Graduate student Brian Lester of the Regal group has taken an important step toward building larger, more complex systems from single-atom building blocks. His accomplishment opens the door to advances in neutral-atom quantum computing, investigations of the interplay of spin and motion as well as the synthesis of novel single molecules from different atoms.
What Lester did was to create a 2 x 2 array of independent optical tweezers (traps), each containing a single neutral rubidium atom. He had to use some interesting physics to get the new system to work because previously anytime two atoms ended up in a single trap during loading, they would collide, and the energy gained during the collision would knock both atoms out of the trap. If enough atoms entered the trap during each loading cycle, the loss of pairs would result in a single atom remaining in a trap in about 50% of the loading attempts.
Then, researchers in New Zealand showed that, with the right set of experimental conditions, the atom-atom collisions could be used to preferentially remove just one atom from the trap. At JILA, Lester and his colleagues adapted these controlled collisions into an efficient and rapid technique to prepare arrays of atoms. In the process, they discovered precisely how close they could bring the traps together before the multiple traps complicated the process and reduced the efficiency of trap loading. Lester’s colleagues included Niclas Luick (Universität Hamburg), newly minted Ph. D. Adam Kaufman (now at Harvard), Collin Reynolds (Seagate Technologies), and Fellow Cindy Regal.
The change that Lester implemented to his experiment was adding another set of laser beams to the part of the experiment where the atoms are loaded into the traps. This set-up allowed the researchers to adjust the beams to increase the probability of losing only one atom from each trap. Then, as long as the traps were at least 1.7 µm apart, the new beams made it possible to end up with a single atom per trap 90% of the time.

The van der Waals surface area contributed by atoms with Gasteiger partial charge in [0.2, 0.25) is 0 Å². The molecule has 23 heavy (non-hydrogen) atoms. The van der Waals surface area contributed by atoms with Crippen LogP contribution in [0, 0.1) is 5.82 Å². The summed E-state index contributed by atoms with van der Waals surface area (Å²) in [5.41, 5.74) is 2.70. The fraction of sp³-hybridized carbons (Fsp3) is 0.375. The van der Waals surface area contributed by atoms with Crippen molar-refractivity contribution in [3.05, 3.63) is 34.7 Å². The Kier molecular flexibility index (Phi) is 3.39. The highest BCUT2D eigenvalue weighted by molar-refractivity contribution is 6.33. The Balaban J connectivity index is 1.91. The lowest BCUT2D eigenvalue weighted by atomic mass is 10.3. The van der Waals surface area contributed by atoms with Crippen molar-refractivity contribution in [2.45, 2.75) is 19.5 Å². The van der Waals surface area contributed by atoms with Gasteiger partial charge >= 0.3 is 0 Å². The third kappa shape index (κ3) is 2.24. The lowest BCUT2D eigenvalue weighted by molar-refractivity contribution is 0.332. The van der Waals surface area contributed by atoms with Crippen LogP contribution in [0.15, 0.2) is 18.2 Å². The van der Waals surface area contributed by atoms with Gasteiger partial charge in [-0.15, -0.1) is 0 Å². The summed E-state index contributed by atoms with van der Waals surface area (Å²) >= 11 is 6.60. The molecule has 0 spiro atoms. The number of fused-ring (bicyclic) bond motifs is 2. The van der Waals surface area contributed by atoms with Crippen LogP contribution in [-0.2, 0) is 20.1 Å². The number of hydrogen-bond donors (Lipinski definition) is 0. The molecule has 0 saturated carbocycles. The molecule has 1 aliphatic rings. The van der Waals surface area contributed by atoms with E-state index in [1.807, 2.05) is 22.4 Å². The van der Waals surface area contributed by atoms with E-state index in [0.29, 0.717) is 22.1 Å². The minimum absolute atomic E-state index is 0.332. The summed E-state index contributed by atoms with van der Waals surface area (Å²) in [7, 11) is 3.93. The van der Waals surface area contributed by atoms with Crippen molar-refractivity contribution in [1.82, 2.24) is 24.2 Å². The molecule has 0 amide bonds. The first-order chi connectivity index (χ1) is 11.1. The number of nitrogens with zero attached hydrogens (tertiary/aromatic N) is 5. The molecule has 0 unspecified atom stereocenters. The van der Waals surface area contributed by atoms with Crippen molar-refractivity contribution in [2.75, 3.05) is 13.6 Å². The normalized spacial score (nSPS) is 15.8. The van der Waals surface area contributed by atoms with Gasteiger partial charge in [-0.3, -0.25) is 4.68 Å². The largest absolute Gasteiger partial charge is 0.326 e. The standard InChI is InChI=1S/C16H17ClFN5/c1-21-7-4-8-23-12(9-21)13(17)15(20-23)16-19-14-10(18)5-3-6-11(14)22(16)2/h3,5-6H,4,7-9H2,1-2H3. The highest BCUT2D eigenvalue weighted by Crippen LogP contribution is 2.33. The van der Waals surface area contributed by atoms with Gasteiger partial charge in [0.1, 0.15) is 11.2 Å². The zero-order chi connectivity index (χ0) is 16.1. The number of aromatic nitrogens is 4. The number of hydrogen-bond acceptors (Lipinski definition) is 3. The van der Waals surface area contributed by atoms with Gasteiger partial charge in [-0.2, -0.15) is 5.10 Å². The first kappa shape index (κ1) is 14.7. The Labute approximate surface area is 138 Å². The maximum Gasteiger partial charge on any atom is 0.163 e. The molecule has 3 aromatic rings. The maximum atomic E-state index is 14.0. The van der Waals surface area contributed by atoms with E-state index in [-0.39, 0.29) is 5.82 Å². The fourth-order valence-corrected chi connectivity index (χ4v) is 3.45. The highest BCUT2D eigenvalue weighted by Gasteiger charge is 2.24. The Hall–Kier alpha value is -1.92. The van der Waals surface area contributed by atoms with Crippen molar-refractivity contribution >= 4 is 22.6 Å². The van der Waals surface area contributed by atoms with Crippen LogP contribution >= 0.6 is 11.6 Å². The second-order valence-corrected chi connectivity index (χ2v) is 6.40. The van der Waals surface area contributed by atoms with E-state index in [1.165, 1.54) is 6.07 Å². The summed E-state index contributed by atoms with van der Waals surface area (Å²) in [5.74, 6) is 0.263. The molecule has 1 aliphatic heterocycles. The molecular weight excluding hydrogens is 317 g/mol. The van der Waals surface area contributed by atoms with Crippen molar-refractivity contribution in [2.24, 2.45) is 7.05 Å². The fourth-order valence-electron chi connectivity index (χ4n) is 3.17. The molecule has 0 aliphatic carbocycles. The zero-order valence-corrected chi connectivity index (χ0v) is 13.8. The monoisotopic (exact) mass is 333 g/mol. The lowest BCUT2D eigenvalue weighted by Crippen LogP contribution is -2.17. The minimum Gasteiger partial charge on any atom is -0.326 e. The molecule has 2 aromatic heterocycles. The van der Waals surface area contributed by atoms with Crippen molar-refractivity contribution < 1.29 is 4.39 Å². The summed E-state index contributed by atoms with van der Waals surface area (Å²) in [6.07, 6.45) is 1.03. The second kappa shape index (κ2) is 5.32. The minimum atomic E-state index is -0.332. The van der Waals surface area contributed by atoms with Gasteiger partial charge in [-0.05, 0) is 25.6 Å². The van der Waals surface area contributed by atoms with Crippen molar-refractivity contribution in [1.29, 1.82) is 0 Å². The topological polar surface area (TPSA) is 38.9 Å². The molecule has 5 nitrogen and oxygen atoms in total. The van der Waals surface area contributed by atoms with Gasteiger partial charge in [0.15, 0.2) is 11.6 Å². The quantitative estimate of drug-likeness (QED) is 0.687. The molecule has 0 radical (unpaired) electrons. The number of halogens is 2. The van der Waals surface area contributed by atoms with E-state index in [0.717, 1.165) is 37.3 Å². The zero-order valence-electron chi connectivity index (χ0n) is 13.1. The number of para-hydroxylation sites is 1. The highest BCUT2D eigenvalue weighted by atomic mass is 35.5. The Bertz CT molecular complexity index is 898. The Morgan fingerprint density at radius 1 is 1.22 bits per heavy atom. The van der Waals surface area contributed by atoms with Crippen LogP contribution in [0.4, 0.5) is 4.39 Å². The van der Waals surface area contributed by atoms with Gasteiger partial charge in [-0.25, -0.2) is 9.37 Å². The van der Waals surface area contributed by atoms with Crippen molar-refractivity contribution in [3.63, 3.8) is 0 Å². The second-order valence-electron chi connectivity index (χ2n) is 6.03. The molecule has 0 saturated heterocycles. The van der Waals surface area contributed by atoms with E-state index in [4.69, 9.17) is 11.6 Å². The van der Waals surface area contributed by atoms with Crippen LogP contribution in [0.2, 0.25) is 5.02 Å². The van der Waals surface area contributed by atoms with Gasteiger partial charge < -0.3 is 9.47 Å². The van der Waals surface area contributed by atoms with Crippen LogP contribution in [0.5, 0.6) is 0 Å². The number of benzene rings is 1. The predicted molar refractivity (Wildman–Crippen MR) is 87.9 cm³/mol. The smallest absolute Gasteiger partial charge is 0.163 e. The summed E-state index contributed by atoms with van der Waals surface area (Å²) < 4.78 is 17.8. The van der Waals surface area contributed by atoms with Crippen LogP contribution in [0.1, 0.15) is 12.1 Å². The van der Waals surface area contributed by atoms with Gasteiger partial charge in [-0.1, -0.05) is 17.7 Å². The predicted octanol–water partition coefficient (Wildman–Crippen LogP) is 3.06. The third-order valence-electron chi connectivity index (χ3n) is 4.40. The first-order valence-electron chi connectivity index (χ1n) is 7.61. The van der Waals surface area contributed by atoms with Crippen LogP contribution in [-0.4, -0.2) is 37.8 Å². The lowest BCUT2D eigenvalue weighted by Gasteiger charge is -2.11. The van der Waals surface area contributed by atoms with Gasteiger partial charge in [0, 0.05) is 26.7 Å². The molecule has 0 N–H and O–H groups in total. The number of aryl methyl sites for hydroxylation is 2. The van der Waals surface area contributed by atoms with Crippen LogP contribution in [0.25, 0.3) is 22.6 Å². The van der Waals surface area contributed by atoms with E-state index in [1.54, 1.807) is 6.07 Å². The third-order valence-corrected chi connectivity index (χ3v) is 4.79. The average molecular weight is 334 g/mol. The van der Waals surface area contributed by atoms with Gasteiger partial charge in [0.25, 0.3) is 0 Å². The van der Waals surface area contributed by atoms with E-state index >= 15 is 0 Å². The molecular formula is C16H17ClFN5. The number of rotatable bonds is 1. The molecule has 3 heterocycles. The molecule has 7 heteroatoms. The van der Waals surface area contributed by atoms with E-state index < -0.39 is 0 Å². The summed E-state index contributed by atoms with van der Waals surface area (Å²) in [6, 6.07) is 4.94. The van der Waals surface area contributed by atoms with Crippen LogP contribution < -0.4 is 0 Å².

In more than 60% of the experiments with the new setup, four traps in the 2 x 2 array were filled with a single atom in less than 170 ms. This performance is a significant improvement over previous attempts to fill a small array of independent optical tweezers. With this experiment, the group has also gained a better understanding of the physics involved in assembling quantum matter from single atoms held in individual optical tweezers.
This experiment is an important step to realizing the benefits of using an array of optical tweezers to study larger systems of atoms, including the ability to adjust the traps and assemble different neutral atoms into more complex systems.—Julie Phillips